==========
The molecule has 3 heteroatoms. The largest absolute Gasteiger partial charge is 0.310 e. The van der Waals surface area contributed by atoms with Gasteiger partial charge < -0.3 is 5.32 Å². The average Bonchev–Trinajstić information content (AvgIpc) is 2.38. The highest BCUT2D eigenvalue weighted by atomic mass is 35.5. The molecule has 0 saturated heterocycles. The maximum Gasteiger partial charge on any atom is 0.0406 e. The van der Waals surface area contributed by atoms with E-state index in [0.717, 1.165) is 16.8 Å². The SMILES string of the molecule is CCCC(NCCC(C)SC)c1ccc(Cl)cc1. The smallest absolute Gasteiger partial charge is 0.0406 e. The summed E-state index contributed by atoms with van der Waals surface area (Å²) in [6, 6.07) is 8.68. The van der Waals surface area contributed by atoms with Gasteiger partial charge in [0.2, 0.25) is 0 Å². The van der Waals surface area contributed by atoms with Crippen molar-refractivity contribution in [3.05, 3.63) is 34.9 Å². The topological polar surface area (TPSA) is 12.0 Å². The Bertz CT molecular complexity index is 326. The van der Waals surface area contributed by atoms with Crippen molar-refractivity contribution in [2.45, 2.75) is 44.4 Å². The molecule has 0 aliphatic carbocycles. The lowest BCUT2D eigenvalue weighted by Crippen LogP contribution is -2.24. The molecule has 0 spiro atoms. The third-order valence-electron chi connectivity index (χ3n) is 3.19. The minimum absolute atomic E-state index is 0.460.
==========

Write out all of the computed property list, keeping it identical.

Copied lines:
The molecule has 3 heteroatoms. The largest absolute Gasteiger partial charge is 0.310 e. The van der Waals surface area contributed by atoms with Gasteiger partial charge < -0.3 is 5.32 Å². The average Bonchev–Trinajstić information content (AvgIpc) is 2.38. The highest BCUT2D eigenvalue weighted by atomic mass is 35.5. The molecule has 0 saturated heterocycles. The maximum Gasteiger partial charge on any atom is 0.0406 e. The van der Waals surface area contributed by atoms with E-state index in [0.717, 1.165) is 16.8 Å². The SMILES string of the molecule is CCCC(NCCC(C)SC)c1ccc(Cl)cc1. The smallest absolute Gasteiger partial charge is 0.0406 e. The summed E-state index contributed by atoms with van der Waals surface area (Å²) in [6, 6.07) is 8.68. The van der Waals surface area contributed by atoms with Gasteiger partial charge in [0.2, 0.25) is 0 Å². The van der Waals surface area contributed by atoms with Crippen molar-refractivity contribution in [3.05, 3.63) is 34.9 Å². The topological polar surface area (TPSA) is 12.0 Å². The Bertz CT molecular complexity index is 326. The van der Waals surface area contributed by atoms with Crippen molar-refractivity contribution in [2.45, 2.75) is 44.4 Å². The molecule has 0 aliphatic carbocycles. The lowest BCUT2D eigenvalue weighted by Crippen LogP contribution is -2.24. The molecule has 0 spiro atoms. The third-order valence-electron chi connectivity index (χ3n) is 3.19. The minimum absolute atomic E-state index is 0.460.